Why The Term Of "Debt Securities" Matters

The California General Corporation Law defines three types of "reorganizations" - a merger reorganization, an exchange reorganization, and a sale-of-assets reorganization.  Cal. Corp. Code § 181.    A "sale-of-assets reorganization" is defined as the acquisition of all or substantially all of the assets of a domestic corporation, foreign corporation or other business entity  in exchange in whole or in part for equity securities or debt securities.  However, not every such exchange for debt securities will constitute a reorganization.   In the case of an exchange solely for debt securities, a transaction will be a "sale-of-assets reorganization" only when the debt securities are: (i) not adequately secured; and (ii) have a maturity date in excess of five years after consummation of the reorganization.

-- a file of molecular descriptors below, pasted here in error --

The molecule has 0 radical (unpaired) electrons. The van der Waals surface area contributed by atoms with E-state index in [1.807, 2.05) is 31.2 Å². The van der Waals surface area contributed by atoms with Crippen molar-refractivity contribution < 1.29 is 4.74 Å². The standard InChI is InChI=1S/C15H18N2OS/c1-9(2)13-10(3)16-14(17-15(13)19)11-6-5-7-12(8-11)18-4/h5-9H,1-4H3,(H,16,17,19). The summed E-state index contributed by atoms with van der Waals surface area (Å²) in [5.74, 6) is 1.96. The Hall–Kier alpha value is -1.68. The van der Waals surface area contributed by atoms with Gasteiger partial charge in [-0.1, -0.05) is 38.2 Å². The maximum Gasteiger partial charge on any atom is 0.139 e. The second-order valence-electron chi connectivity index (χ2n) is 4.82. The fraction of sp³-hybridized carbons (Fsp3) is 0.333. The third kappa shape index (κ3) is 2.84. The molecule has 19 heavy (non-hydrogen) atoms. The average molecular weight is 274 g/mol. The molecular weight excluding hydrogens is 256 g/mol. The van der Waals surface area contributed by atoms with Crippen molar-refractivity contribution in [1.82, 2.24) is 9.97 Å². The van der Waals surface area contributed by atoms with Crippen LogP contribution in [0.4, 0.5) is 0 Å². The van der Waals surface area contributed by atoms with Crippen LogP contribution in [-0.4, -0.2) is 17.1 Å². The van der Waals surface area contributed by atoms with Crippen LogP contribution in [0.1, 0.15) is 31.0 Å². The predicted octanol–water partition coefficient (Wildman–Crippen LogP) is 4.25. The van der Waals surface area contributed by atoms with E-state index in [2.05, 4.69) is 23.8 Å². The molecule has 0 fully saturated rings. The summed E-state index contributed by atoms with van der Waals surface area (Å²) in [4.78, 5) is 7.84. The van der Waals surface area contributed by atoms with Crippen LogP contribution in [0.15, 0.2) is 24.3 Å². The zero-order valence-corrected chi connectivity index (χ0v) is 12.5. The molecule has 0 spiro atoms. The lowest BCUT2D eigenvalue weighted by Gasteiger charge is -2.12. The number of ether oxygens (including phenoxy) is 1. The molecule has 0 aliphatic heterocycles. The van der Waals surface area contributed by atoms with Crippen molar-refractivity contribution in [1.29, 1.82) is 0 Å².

Thus,  a transaction will not be a "sale-of-assets reorganization" when the debt securities either (i) have a maturity date of fewer than five years (in which case they may be either secured or unsecured); or (ii) are "adequately secured" even though they have a maturity date in excess of five years.   Chapter 10  of the Corporations Code will generally govern transactions that involve the sale of all or substantially all of a corporation's assets that does not come within the definition of a "sale-of-assets reorganization".